Cross-dressers on the football terraces send a message to their rivals that they are invincible.
I have been following South African soccer fans and documenting their lifestyles for the past two years. I am fascinated by the way they construct identities for themselves – an act that, for me, provokes more questions than answers.
I had previously seen brief shots of the fans on television, blowing their vuvuzelas and wearing makarapas (stylised headgear). I wondered about the paraphernalia fans brought with them to the stadium. Armed with my camera and a notebook, I embarked on a journey to find out who these fans are and what drives them to put on such elaborate performances.
I am curious about the motivation and meaning behind their performances, both on the terraces and beyond the stadium.
I am interested specifically in the fans of Kaizer Chiefs and Orlando Pirates, the two clubs said to have the biggest followings in South Africa.
Attending a match between the two sides in Soweto in 2009 was an unforgettable experience. I could hear vuvuzelas blowing from different corners of the city.
As kick-off time drew near, crowds of fans – men and women, some accompanied by their young ones – snaked their way into the stadium.
One of the fans told me that attending the Soweto derby was like attending a religious event. This brought to mind how some scholars have observed similarities in the kinds of rituals and performances displayed in football and in religious ceremonies.
Just as the church, mosque and temple are seen as sacred areas of worship, the stadium or field is viewed by the fans as a special space, and it is within the grounds of the stadium that the fans display their celebratory rituals. They seem to find an individual voice or identity the moment they enter the stadium.
I noticed quite a number of the fans carrying paraphernalia such as watermelons, loaves of bread, landline telephones, cabbages and giant dolls. Many wore masks. In the frenzy and ecstatic cacophony after a team scores, a fan of the winning team will eat the cabbage or the watermelon or take a big bite from the giant loaf. This act sends a message to the competing team that "we shall eat you up". At one recent match, some young fans brought along the boiled head of a sheep.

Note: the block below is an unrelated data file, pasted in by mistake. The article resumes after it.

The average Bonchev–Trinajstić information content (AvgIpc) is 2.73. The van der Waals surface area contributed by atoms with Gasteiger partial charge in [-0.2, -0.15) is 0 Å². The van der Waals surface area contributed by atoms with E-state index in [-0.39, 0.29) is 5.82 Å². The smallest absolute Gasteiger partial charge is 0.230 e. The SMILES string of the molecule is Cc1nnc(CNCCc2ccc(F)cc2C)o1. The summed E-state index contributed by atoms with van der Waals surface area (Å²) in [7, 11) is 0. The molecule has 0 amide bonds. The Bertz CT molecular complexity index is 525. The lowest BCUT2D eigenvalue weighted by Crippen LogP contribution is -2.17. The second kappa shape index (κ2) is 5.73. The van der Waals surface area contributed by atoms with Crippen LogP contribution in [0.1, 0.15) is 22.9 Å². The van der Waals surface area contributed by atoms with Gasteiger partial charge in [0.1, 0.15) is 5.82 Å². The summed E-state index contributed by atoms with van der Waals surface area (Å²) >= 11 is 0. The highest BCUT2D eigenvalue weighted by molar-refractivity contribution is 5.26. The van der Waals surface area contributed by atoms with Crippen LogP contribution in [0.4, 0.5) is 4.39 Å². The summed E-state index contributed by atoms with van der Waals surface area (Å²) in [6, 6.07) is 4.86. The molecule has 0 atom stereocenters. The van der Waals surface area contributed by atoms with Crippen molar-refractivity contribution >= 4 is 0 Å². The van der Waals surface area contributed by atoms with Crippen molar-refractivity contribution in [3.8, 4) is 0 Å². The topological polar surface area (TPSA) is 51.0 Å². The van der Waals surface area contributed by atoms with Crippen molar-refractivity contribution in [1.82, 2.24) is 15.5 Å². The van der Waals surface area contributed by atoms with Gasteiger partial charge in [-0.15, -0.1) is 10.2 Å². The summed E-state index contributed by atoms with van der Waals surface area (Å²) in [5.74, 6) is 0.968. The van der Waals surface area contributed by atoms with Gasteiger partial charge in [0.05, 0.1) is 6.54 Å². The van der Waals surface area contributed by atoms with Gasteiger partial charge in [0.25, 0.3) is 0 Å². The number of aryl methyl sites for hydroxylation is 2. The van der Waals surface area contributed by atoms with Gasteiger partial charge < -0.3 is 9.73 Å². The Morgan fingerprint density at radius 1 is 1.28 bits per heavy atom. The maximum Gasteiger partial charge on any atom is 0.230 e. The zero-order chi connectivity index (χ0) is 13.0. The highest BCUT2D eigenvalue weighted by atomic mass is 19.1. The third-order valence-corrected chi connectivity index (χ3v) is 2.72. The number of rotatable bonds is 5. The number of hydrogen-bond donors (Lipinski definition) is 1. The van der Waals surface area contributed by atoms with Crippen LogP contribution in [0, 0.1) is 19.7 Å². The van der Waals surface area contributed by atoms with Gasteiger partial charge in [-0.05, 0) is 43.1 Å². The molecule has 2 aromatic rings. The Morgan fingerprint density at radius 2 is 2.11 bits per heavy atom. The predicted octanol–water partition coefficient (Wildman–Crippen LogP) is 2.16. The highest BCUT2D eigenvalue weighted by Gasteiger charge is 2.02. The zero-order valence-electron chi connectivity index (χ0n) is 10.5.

At another corner of the stadium, a Pirates fan had an old cordless phone that he dialled every time his team looked as if they might lose. He said he was calling God to ask him to intervene and help, and at other times he was dialling the coach to urge him to make changes in strategy.
What was striking about some fans, especially those of Orlando Pirates, was the cross-dressing. I noticed a few male fans who proudly wore skirts and bras.
One of them is Molife, famously known as "Sox", who is usually shirtless, exposing his belly, and wearing a black bra. His huge frame makes him stand out from the hundreds of other fans. He seems to have a special place in the stadium, for he usually stands near the Pirates goalposts. He burns incense from time to time, while fans near him chant and sing in praise of Pirates.
I called on Sox at his home in Witbank. My first question to him was why he wore a bra and a skirt during the games. After hearty laughter, he said: "Pirates is the mother of all clubs, so when I dress as a woman I'm sending the message to Chiefs fans that we shall overcome them as we are the mother of all the clubs." A closer look at his wardrobe revealed different brassieres.
What surprised me is how supportive Sox's wife seemed to be. She said she did not mind the ways in which he performed this female identity because he was already a fan when they got married.
We were joined by one of his friends, Zweli, and Zweli's wife. It was not easy to pick Zweli out as a man – he wore a wig, a black T-shirt and a flowered skirt, again favouring the Pirates colours.
Zweli is an animated character who does not shy away from walking around the township in his weave and high stilettos. Like Sox, he argues that Pirates is "the mother of all clubs in Africa", and thus he has to honour the club by dressing as a woman.
But he adds, too, that his cross-dressing is a reminder to Chiefs that when the two clubs meet, "Pirates is bound to fuck up Chiefs".
Antony Kaminju is a photographer and a part-time researcher at the Human Sciences Research Council. He was photo editor of the Nation Media Group, Nairobi, from 2000 to 2005. This is an edited extract from his piece in Categories of Persons: Rethinking Ourselves and Others, edited by Megan Jones and Jacob Dlamini, and published by Picador